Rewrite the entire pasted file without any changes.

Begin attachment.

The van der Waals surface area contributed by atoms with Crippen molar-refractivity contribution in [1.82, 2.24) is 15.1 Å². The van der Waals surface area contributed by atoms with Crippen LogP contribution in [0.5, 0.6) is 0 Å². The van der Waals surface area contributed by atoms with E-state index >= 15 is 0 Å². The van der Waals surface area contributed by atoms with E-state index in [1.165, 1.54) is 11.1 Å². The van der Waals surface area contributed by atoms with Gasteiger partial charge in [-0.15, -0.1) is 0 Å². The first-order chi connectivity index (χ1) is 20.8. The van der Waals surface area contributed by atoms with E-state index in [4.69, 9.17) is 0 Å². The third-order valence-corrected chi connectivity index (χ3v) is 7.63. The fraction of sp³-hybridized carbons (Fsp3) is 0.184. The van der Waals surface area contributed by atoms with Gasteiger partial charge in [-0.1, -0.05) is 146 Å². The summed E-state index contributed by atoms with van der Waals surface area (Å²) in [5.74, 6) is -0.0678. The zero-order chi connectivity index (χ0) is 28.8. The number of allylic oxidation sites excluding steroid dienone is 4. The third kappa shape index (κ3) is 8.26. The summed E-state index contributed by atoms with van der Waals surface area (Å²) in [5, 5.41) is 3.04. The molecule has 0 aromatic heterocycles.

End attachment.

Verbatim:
The van der Waals surface area contributed by atoms with Crippen molar-refractivity contribution in [1.82, 2.24) is 15.1 Å². The van der Waals surface area contributed by atoms with Crippen LogP contribution in [0.5, 0.6) is 0 Å². The van der Waals surface area contributed by atoms with E-state index >= 15 is 0 Å². The van der Waals surface area contributed by atoms with E-state index in [1.165, 1.54) is 11.1 Å². The van der Waals surface area contributed by atoms with Gasteiger partial charge in [-0.15, -0.1) is 0 Å². The first-order chi connectivity index (χ1) is 20.8. The van der Waals surface area contributed by atoms with E-state index in [4.69, 9.17) is 0 Å². The third-order valence-corrected chi connectivity index (χ3v) is 7.63. The fraction of sp³-hybridized carbons (Fsp3) is 0.184. The van der Waals surface area contributed by atoms with Gasteiger partial charge in [-0.1, -0.05) is 146 Å². The summed E-state index contributed by atoms with van der Waals surface area (Å²) in [5.74, 6) is -0.0678. The zero-order chi connectivity index (χ0) is 28.8. The number of allylic oxidation sites excluding steroid dienone is 4. The third kappa shape index (κ3) is 8.26. The summed E-state index contributed by atoms with van der Waals surface area (Å²) in [5, 5.41) is 3.04. The molecule has 0 aromatic heterocycles.